“Miami Vice” star Don Johnson has kept the photographer waiting long enough. He finally descends from the top floor of his Beverly Hills Hotel bungalow and slips into a brocaded armchair, his shirt open to the waist.
He has a few ideas of his own about how this photo session should proceed. “What lens are you using?” he demands. Then, a bit later, refusing a pose: “This is not a flattering angle. I’ve been in this business a long time, and I can usually tell what looks good.”
Minutes into the session, Johnson declares that he’s had enough and walks out. Just like that, the session is over. “These pictures always look lousy in the newspaper anyways,” he calls over his shoulder as he moves back up the steps.
Welcome to the tempestuous world of Don Johnson, where cool telegenic charm can disappear into a black hole of celebrity hauteur faster than a speedboat in the Miami night. Johnson’s temper is already legendary in the Florida city that loaned its name to his stylish cop series. He stormed out of Miami last year after publicly blasting its press and city leaders. Both, he told USA Today last year, were guilty of “maligning” and “misusing” “Miami Vice” and its stars--even though, he added, the show had boosted tourism to Miami by “12 to 15%.”
Johnson said in the same interview that he decided to sell his $1.4-million Star Island estate and move back to Los Angeles after learning about the Miami Herald’s “tabloid-esque” tactics in uncovering Gary Hart’s entanglement with model Donna Rice. (That comment prompted the Herald to print a tongue-in-cheek response, acknowledging that the paper’s editors had erred grievously by not checking with Johnson first before running such an important story.)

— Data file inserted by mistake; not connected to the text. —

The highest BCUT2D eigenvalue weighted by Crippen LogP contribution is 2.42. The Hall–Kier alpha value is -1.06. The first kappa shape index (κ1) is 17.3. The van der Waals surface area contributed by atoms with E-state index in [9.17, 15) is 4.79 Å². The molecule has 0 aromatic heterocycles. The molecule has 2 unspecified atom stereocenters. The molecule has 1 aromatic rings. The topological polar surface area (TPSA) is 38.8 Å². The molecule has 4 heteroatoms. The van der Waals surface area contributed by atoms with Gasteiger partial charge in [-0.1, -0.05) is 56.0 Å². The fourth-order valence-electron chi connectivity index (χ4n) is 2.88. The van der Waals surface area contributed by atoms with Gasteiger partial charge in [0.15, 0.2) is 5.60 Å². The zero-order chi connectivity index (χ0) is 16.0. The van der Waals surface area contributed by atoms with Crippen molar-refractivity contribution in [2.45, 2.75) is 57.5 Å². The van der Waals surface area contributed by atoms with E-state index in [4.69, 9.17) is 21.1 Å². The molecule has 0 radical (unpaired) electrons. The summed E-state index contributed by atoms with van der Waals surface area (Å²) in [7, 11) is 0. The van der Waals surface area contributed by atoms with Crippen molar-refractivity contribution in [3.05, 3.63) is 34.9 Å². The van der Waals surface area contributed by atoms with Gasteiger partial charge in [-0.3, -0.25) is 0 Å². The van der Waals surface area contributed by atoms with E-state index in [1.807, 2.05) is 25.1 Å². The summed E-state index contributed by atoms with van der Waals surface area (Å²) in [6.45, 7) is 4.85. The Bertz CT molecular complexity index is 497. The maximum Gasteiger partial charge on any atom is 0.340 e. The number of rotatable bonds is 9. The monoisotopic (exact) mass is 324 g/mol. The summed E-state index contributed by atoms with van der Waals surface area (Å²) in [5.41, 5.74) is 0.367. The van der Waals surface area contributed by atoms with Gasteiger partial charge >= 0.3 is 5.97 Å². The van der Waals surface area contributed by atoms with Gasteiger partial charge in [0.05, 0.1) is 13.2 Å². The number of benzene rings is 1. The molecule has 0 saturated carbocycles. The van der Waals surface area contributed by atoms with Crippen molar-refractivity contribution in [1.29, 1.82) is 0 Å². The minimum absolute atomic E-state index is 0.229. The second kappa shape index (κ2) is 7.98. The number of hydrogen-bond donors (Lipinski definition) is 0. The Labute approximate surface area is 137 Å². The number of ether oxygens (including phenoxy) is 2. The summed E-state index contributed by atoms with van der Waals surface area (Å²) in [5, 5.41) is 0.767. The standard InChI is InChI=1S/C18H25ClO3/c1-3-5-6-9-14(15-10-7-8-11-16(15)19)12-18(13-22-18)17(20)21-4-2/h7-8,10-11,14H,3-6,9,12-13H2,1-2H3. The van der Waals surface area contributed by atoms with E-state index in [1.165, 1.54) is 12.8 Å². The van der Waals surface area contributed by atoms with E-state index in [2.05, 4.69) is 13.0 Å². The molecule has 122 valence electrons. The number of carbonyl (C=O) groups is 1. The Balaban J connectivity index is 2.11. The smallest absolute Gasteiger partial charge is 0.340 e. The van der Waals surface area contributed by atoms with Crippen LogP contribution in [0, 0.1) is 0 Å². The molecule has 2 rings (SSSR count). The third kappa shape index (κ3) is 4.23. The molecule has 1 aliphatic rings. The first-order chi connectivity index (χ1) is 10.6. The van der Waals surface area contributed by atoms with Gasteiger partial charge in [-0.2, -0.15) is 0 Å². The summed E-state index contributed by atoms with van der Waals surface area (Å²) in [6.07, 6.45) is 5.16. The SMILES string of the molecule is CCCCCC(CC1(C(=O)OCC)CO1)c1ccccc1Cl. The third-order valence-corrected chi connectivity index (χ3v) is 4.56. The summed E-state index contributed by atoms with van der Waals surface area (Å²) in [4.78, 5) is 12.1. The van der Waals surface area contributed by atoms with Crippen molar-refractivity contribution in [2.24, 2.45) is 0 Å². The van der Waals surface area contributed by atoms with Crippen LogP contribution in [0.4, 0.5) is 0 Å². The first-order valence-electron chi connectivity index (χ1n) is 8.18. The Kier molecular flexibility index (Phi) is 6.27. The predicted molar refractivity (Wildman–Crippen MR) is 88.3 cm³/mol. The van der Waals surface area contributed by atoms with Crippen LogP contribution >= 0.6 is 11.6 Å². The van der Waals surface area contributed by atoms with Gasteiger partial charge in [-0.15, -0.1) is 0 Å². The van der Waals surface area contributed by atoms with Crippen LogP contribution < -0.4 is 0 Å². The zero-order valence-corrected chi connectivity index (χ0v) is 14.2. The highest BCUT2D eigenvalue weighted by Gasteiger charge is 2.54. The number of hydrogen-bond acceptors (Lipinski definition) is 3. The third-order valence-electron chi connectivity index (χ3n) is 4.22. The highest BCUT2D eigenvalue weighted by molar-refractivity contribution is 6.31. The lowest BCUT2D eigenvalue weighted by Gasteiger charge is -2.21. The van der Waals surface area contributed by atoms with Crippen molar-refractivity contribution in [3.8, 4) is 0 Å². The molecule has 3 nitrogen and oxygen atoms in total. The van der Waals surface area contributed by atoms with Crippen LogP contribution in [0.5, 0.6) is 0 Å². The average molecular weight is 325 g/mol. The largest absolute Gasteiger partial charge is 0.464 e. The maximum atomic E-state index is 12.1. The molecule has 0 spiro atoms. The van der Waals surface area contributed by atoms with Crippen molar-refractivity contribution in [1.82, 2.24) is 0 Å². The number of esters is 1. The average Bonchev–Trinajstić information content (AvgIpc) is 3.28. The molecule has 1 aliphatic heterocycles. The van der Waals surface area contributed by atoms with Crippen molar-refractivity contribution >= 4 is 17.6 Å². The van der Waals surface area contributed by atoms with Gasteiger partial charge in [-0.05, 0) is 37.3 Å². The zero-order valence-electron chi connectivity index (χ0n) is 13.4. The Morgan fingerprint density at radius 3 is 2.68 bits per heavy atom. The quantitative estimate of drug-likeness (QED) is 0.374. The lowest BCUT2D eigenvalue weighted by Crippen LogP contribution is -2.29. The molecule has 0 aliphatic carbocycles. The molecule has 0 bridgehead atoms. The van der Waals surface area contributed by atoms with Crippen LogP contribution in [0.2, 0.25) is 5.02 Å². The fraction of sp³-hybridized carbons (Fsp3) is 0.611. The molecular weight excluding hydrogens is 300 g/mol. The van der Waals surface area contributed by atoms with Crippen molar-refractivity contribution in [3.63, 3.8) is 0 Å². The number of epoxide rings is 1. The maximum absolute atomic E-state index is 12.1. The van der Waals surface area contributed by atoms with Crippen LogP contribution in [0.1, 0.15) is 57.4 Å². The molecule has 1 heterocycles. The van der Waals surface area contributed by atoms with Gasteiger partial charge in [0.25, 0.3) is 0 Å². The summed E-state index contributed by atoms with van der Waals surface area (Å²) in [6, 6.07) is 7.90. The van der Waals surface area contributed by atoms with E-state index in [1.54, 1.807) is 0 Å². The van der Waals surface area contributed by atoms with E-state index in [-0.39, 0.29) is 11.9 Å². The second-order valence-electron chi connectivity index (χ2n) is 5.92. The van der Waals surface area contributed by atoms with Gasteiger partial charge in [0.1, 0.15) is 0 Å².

Johnson’s furor with Miami--and its local press--had been mounting for some time. Not content to stop at dutifully reprinting Johnson’s favorite dessert recipe (pistachio souffle) or his taste in women (he prefers a sense of humor), the Herald provided extensive coverage of his life in Miami.
There was the time, for example, that police officials canceled an 82 m.p.h. speeding ticket--until the paper got wind of the story. And another time when the paper printed the whereabouts of Johnson’s estate, prompting the actor to file a $2-million invasion-of-privacy suit against the broker who had leaked the news. The suit was later settled out of court.
There’s not a lot of love lost between Miami and Don Johnson, but then maybe it doesn’t matter much anymore. Johnson has confided to associates that he would not be heartbroken if this was the last season for “Miami Vice"--which has dropped from the ninth most popular show during its second season to No. 45 last season. As the series begins its fifth season, which debuts Nov. 4, Miami may not have Don Johnson to kick around any more.
Johnson is already turning some of his attention to feature films. On Friday, theater audiences will be treated to the first movie he has made since “Miami Vice” rocketed this son of a Kansas farmer and his beautician wife to fame after a decade-long struggle up the show-business ladder.
In “Sweet Hearts Dance,” released by Tri-Star, Johnson stars alongside two Hollywood veterans--Susan Sarandon and Jeff Daniels--and the rising young star Elizabeth Perkins. He plays Wiley Boon, a carpenter in a small New England town who gets more fulfillment out of climbing gymnasium ropes with his high school buddy (Daniels) than going home to his longtime wife and high school sweetheart (Sarandon). It’s an examination of the Peter Pan principle that allegedly afflicts so many thirtysomething men.
Johnson’s reputation for sometimes being difficult and demanding on the set didn’t stop director Robert Greenwald from hiring the TV actor for “Sweet Hearts Dance.” In fact, Greenwald says he liked the edge that Johnson’s personality could bring to his character.
“He is as emotional and moody and funny and smart as Wiley Boon is,” Greenwald says of Johnson. “I will never, as long as I live, say that he’s easy. But he is good.”
Johnson was the first choice for Greenwald, who had experience turning the star of a TV series into a respected film actor: He was the director who hired Farrah Fawcett to play a battered wife in the acclaimed TV movie “The Burning Bed.”